Labour third term set to be radical on employment

2005

British employers can expect to see "radical and far-reaching" employment-related legislation over the next five years from Tony Blair's third-term Labour Government, a survey has predicted.

Whether or not Blair is supplanted as Prime Minister by Chancellor Gordon Brown, it is likely that significant employment-related legislation will reach the statute book during the course of Labour's third term, according to employment specialist IRS.

Laws to outlaw age discrimination, which will come into effect at the end of next year, will have a wide ranging impact on almost every area of working life and there will be major changes in policies on training, employee sickness and pensions, it said.

Report author Mark Crail said: "Since 1997 we have seen the introduction of the minimum wage, new rights to trade union recognition, the maximum working week and legal back for at least four weeks' paid holiday."

He added: "It's sometimes easy to forget quite how much has changed. Looking ahead to the next five years, we believe employers will have to deal with a tranche of further regulation, including a statutory right to paid bank holidays and possibly tighter control over the use of agency temps.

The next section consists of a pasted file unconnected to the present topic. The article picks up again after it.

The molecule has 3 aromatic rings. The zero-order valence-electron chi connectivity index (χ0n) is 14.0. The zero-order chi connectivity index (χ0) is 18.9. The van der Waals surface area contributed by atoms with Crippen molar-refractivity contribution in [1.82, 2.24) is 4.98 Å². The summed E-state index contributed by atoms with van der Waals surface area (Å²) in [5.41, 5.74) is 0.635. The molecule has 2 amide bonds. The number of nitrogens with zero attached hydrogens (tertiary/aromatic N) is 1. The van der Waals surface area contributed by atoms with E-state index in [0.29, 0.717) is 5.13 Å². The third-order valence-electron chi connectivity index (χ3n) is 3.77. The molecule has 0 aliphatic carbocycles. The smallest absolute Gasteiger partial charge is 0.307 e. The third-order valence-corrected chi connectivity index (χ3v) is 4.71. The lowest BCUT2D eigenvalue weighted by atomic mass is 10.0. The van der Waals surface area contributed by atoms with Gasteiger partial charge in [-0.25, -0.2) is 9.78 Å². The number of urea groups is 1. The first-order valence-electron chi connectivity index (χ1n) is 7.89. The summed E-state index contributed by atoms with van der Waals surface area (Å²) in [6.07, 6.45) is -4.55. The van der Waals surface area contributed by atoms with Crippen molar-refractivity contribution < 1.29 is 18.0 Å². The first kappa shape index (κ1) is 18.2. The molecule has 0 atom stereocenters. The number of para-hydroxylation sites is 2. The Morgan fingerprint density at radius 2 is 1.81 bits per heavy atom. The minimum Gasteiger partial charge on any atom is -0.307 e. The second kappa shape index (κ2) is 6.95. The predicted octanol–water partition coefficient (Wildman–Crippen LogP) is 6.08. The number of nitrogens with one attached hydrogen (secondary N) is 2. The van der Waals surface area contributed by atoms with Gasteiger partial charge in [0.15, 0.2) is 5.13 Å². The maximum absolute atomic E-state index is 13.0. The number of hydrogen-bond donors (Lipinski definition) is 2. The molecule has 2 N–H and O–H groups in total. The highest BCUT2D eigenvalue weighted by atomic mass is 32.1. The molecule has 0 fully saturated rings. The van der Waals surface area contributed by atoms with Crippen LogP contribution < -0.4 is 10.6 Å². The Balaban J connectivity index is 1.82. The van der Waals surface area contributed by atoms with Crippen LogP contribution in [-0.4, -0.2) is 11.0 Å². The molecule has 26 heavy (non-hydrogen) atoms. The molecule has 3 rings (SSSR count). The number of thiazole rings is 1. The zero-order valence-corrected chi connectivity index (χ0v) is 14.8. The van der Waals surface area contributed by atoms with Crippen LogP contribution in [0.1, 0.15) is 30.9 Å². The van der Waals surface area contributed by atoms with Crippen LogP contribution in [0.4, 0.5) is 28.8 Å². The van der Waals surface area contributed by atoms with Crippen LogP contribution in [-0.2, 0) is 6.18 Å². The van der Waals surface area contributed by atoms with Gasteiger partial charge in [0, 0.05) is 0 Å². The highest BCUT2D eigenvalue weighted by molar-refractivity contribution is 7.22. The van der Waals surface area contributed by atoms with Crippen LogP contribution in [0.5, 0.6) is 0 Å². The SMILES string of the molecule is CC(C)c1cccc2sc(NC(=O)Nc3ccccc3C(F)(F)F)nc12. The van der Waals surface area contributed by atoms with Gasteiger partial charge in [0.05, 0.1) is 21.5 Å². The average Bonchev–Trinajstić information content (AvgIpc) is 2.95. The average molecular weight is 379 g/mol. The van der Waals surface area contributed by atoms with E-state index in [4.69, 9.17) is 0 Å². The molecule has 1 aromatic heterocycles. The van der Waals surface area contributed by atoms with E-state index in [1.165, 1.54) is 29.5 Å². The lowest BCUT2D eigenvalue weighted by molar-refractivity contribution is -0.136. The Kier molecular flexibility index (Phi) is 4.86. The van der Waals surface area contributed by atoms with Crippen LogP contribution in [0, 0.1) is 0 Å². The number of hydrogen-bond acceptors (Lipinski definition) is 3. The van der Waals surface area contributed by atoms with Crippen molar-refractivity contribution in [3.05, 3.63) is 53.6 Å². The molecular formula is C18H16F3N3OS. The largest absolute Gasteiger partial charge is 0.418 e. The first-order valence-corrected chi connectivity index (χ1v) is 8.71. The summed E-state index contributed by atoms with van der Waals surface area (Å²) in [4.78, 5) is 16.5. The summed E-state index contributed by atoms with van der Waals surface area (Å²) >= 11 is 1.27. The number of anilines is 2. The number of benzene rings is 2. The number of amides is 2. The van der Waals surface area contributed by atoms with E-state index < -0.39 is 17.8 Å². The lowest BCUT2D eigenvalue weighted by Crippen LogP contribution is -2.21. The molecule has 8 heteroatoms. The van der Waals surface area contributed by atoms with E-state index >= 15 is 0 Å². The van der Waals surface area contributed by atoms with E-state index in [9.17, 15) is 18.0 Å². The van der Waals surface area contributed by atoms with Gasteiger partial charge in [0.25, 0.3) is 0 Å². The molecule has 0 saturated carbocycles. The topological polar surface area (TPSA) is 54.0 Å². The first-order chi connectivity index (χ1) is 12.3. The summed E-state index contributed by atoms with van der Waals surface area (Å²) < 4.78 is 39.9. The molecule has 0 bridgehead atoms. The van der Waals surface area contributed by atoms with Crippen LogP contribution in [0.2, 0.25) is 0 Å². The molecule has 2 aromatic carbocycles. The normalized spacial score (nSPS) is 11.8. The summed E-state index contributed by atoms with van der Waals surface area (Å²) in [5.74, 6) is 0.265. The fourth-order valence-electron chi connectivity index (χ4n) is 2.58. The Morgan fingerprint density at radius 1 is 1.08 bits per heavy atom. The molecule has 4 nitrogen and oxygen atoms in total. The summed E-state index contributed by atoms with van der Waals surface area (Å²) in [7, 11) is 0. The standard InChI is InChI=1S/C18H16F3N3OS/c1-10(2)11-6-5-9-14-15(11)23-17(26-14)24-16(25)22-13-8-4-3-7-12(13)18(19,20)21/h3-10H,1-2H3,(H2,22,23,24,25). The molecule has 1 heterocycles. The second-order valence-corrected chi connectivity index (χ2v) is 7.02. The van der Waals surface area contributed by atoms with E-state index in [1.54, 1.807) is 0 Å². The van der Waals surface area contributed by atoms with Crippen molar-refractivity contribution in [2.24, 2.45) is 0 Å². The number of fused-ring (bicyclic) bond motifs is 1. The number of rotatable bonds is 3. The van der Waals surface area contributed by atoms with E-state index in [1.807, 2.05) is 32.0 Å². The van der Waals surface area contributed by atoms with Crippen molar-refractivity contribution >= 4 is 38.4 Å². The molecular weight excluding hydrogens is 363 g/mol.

"But some things may become easier. Labour's training agenda is a real attempt to deal with deep-seated skills problems in the UK, and the creation of a new Commission for Equality and Human Rights may help to unify and simplify discrimination law."

The organisation has also surveyed HR professionals to see what they want from the Government over the next five years.

Eight out of ten said they wanted the Commission for Equality and Human Rights to issue good practice advice and tools for employers, rather than simply carrying out investigations and legal enforcement.

Three out of four employers agreed that "employers should play a role in tackling discrimination in the workplace because it is the right thing to do" but only one in four monitored grievance and disciplinary cases.

Nearly one in three said that if the European draft directive on temporary and agency workers was approved, they would use fewer temps, while one in four was concerned at the possible cost.

More than eight in 10 wanted HR to respond more to the needs of their business, while 86 per cent say the professional needed to get a voice at board level as a priority.